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-   -   S&W DA triggers (http://www.firearmstalk.com/forums/f16/s-w-da-triggers-18670/)

NGIB 09-29-2009 10:53 PM

S&W DA triggers
 
I've had a lot of S&W revolvers over the years and I'm to cheap to send them out for professional action jobs. A quick way to improve the DA trigger pull is to lighten the trigger rebound spring and polish up the trigger rebound bar. The stock springs can generally be reduced 4-5# from the stock weight with no reliability issues. Too light and the trigger will develop reset issues. The "bar" that the rebound spring rides in is generally a good candidate for some polishing to reduce friction. I have seen some very well finished and I have seen some very rough.

To swap the spring and polish the bar is a very quick job - say 20 minutes or so, and can really show good results for a small investment in time and money. Note that I never replace the mainsprings with lighter versions as I do not want to end up with light strike issues. Many folks loosen the strain screw on the leaf-springs S&W's to accomplish this and it can lead to problems.

While you have the sideplate off, of course clean and lube everything. No, this will not give you the butter smooth trigger you'll get from a profesional action job - but this only costs a few bucks and takes a few minutes...

CA357 09-30-2009 02:51 AM

The trigger on my Model 37 is still stiff as a board. :(

NGIB 09-30-2009 09:58 AM

Quote:

Originally Posted by CA357 (Post 167822)
The trigger on my Model 37 is still stiff as a board. :(

J-frame Smith's are tough to make really good. The coiled mainspring will never be as smooth as the leaf spring used in the larger guns. They really benefit from a reduced power rebound spring and some polishing. The "bar" that the mainspring rides on can also be quite rough and some polish here helps as well.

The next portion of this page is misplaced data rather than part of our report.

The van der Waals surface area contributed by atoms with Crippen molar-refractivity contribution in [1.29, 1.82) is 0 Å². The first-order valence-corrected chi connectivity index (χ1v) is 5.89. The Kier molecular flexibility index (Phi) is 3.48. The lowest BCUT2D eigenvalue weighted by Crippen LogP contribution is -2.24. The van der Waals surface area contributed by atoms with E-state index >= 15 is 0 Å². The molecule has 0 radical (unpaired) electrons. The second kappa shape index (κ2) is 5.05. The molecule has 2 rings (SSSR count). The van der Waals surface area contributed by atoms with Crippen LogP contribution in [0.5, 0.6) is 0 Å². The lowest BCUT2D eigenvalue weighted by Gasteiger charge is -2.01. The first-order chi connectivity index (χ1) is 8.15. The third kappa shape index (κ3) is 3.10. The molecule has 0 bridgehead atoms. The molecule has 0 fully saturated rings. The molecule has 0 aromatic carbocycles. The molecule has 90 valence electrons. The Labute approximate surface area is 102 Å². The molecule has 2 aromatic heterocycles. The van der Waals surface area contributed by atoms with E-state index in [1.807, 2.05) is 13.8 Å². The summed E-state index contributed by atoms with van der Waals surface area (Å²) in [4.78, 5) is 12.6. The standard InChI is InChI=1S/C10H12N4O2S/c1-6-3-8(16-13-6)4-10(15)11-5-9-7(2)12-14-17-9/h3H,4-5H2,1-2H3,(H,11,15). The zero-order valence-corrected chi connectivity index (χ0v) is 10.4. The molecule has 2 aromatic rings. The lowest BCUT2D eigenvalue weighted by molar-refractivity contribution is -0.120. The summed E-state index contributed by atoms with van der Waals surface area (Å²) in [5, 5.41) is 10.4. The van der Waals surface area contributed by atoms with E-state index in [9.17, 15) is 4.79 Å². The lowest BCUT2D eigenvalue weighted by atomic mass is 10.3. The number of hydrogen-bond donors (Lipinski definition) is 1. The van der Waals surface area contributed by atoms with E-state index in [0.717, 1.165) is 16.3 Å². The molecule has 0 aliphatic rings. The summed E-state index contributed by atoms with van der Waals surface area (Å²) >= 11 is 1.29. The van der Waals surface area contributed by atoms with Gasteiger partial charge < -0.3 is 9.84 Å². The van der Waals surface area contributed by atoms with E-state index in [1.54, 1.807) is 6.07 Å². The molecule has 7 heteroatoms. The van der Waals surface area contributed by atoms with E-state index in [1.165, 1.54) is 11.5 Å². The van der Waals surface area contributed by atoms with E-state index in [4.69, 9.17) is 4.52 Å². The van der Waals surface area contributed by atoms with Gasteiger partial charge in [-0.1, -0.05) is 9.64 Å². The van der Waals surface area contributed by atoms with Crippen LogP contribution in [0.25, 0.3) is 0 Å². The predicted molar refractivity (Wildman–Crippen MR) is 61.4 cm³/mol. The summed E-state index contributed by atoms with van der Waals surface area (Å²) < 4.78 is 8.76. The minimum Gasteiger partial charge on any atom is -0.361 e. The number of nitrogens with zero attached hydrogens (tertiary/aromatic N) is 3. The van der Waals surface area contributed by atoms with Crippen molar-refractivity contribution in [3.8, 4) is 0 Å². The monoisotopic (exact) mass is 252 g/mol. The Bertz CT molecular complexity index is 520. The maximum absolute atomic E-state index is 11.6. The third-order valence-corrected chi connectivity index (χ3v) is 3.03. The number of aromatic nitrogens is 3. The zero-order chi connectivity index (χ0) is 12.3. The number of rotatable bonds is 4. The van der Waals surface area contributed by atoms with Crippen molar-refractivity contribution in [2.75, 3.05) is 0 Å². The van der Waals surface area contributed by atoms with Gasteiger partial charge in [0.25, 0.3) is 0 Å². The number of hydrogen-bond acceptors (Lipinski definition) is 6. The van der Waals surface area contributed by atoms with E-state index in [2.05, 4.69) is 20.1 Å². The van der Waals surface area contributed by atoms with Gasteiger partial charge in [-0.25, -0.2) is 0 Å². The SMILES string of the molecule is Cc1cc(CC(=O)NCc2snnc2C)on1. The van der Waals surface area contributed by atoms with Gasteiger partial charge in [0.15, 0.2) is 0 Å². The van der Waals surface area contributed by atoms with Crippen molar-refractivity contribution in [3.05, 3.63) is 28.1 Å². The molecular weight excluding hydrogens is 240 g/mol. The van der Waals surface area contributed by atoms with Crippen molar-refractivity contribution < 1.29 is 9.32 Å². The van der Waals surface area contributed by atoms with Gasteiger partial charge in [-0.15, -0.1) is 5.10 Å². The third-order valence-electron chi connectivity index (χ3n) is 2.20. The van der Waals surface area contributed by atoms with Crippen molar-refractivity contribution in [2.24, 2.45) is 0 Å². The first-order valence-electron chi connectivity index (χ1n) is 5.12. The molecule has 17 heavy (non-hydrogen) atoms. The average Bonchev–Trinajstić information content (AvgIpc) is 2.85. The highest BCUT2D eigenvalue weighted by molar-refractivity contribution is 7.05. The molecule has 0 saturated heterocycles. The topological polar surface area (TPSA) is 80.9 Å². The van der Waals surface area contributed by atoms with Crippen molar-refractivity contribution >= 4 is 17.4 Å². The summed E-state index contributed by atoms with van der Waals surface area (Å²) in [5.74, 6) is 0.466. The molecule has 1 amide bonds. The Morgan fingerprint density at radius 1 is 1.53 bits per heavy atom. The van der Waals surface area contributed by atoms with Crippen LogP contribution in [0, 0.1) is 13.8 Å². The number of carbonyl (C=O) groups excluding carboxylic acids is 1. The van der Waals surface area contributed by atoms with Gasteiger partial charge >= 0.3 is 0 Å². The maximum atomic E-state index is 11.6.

Anywhere you can reduce needless friction is a good thing. My 37 isn't to bad and I've taken these steps with it...

CA357 09-30-2009 04:02 PM

I disassembled it for Duracoating and smoothed the innards as much as I was comfortable with. It doesn't get shot much, so I can live with it.

Clem 10-04-2009 09:31 AM

1 Attachment(s)
I have to confess that I am one of those guys who is not only too cheap to send out a gun for work, but actually enjoys doing his own work.

When I get a new S&W revolver, I take it home and strip it down completely. I then start lightly smoothing the internals like the rebound slide, but also the sides and double action sear contact of the trigger, the double action sear of the hammer, and the anywhere else it looks like it could help. I also take a close look at the barrel forcing cone. I take .357s and recut the cone with a 5 degree cutter. I also check the tightness of the lockup. I then shoot it and look closely at the distribution of the fouling in the forcing cone. Typically, this can be off a little. I then play with widths of the cylinder locking bolt and hand to bring the chambers into alignment.

I also put in a longer firing pin and typically slightly lighter springs. Canít do much with rimfire mainsprings, like a 617 if you want to maintain uniform ignition with all .22 ammo, but the centerfire guns can usually do just fine with a slightly lighter spring. I never go too light. I actually prefer a double action trigger that is slightly heavy, as long as it is smooth.

All in good fun.

The results have been very satisfactory. My favorite .357 is my 627PC, but my new 627Pro is looking like it will give it a run for itís money. For those who think the .357 is a little on the wimpy side, how would you like to try the double action trigger of my .500 mag John Ross Special?


Photo: 5" 627-5 PC and 5" 617-5

masterPsmith 10-04-2009 03:16 PM

In doing your own action work on S&W revolvers, just a word of advise, along with polishing the rebound slide surfaces, only polish the double action bearing surfaces on the hammer and trigger. Stay away from the single action sear surfaces. I have had way to many S&Ws come into my shop in years past that needed hammer and trigger replacements because someone over stoned or polished the single action sear notches and did not know what they were doing. There are probably countless S&W revolvers out there today that you can pull the hammer to full cock and push it off with your thumb. This is a very dangerous condition. Also when you remove the side plate, NEVER try to pry it out. Remove the screws and tap on the frame with a plastic or rawhide mallet to remove it.

Be carefull working on your S&W innards................


Jim................

NGIB 10-04-2009 05:45 PM

Glad you could weigh in on this Jim. My goal was to show that you can improve the DA trigger quickly and cheaply. I've never had the confidence in my abilities to mess with the sear surfaces...

Clem 10-04-2009 08:27 PM

I stay away from the single action sear surfaces. They almost never need any work anyway.


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